The Black Tusk is one of British Columbia’s most distinguishable mountain peaks. Visible from Whistler and the Garibaldi region, it has been a source of inspiration for travelers, athletes and many artists.
During the last two million years volcanoes and glaciers have added dramatic scenery to the landscape of Whistler and the surrounding area. Once a volcano, that erupted about 170,000 years ago, The Black Tusk is composed of solidified layers of lava, tephra, pumice and ash that were inside of the conduit. Centuries of erosion have stripped away its outer cone of bombs and ash forming its narrow summit spire.
To the Squamish people, the Black Tusk is known as t’ak’t’ak mu’yin tl’a in7in’a’xe7en, meaning “Landing Place of the Thunderbird,” while for the L’íl’wat, the mountain is called Q’elqámtensa ti Skenknápa, meaning “Place where the Thunder Rests.” It is said to be named after the supernatural bird Thunderbird. The story goes that the jagged shape and black colouring of the Black Tusk is due to the Thunderbird’s lightning, or as another account goes, by the Thunderbird’s talons that crashed into the peak.*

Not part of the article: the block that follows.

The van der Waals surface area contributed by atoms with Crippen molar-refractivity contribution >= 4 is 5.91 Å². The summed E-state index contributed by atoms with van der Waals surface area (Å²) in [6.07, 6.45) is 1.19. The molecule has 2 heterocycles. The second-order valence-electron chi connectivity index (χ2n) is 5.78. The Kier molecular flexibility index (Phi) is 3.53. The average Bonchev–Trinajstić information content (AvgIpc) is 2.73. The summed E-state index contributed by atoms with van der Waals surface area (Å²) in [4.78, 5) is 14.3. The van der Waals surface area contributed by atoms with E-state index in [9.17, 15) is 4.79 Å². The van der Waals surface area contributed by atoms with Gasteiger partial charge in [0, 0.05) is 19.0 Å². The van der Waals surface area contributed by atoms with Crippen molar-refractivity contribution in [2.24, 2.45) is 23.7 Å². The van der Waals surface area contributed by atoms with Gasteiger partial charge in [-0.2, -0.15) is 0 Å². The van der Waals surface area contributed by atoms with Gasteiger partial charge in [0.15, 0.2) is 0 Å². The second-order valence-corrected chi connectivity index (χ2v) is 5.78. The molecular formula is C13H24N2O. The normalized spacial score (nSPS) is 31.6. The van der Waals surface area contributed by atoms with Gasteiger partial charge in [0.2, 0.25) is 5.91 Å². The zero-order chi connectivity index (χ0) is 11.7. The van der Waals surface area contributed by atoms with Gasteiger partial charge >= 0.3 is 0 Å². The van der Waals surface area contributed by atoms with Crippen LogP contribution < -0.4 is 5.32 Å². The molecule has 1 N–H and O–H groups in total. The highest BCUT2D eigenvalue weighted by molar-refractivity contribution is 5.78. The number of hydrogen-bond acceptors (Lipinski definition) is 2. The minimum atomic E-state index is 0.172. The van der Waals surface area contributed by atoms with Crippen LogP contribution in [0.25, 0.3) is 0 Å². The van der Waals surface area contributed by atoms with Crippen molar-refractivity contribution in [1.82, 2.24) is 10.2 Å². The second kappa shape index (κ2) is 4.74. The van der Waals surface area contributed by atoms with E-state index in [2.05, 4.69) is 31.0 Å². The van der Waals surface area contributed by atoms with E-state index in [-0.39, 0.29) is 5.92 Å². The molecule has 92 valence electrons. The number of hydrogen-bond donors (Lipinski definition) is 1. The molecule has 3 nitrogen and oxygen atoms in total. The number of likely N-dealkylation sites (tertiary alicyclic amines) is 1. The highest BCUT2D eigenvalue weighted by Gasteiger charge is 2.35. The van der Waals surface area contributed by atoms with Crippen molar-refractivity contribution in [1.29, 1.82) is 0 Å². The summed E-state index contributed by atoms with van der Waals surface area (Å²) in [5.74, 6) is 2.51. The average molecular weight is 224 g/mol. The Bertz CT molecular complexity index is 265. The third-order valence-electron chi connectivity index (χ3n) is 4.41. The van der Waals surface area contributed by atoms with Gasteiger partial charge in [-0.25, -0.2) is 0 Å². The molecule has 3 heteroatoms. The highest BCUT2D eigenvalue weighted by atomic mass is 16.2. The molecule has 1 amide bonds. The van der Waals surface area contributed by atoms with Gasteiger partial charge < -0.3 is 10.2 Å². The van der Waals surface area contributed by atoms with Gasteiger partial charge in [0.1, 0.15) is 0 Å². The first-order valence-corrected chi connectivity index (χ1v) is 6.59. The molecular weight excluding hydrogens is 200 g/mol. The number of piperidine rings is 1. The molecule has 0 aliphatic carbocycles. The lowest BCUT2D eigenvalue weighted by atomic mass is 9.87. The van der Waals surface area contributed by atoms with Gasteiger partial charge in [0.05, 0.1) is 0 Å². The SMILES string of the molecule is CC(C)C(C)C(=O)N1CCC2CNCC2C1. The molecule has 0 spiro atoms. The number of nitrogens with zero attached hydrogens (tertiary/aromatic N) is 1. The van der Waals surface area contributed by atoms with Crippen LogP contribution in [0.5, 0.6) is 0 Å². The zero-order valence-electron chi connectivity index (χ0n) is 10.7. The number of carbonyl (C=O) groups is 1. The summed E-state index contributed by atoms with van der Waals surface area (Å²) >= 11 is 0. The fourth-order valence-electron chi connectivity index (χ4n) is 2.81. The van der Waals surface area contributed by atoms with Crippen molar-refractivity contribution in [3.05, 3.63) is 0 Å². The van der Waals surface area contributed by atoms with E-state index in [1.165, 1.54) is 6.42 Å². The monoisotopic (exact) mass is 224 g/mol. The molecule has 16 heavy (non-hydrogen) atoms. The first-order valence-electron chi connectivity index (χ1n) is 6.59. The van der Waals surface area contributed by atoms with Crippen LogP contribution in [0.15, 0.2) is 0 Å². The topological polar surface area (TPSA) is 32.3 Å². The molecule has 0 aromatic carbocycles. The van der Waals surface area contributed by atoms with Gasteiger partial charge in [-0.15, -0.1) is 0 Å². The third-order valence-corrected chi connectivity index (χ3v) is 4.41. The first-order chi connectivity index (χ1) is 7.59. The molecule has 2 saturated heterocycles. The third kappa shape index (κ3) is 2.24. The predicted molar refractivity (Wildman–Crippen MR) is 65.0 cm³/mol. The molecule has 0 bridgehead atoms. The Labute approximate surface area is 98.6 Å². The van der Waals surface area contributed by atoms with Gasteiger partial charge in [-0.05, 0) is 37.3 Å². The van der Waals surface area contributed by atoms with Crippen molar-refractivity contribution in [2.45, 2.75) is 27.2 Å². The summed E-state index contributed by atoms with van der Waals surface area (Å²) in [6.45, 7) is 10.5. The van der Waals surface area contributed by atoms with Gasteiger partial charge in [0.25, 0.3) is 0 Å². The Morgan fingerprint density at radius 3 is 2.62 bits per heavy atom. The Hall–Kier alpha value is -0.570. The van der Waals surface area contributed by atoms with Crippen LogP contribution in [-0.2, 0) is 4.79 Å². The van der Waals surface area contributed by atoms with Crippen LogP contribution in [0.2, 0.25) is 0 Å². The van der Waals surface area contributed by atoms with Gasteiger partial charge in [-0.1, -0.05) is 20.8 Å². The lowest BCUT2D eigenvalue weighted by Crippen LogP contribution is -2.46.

Both in legend and in stone the Tusk is simply fascinating, and continues to draw us in and awaken our desire to explore it closer.
On a sunny, late-winter morning, the air is cold, the sky is clear and the fresh snow is covering the mountains like a soft blanket. Flying at 7,500ft the views around us are breathtaking. A seemingly endless succession of mountain peaks, valleys and ice fields that makes us ponder on our significance within this majestic landscape.
In front of us, emerging, unique, intriguing, The Black Tusk stands tall. An epic scene, reminiscent of the tale of David and Goliath, where the soft and fading snow, overpowers and erodes the massive, jagged black volcanic rock formations in a battle of light and darkness, persistence and resistance, the permanent and the impermanent.
What a privilege, to behold this scene, that took millions of years to come together. What a privilege, to be able to attest to this sheer expression of beauty and capture it in a painting. Freezing in time an instant, that will never be the same again.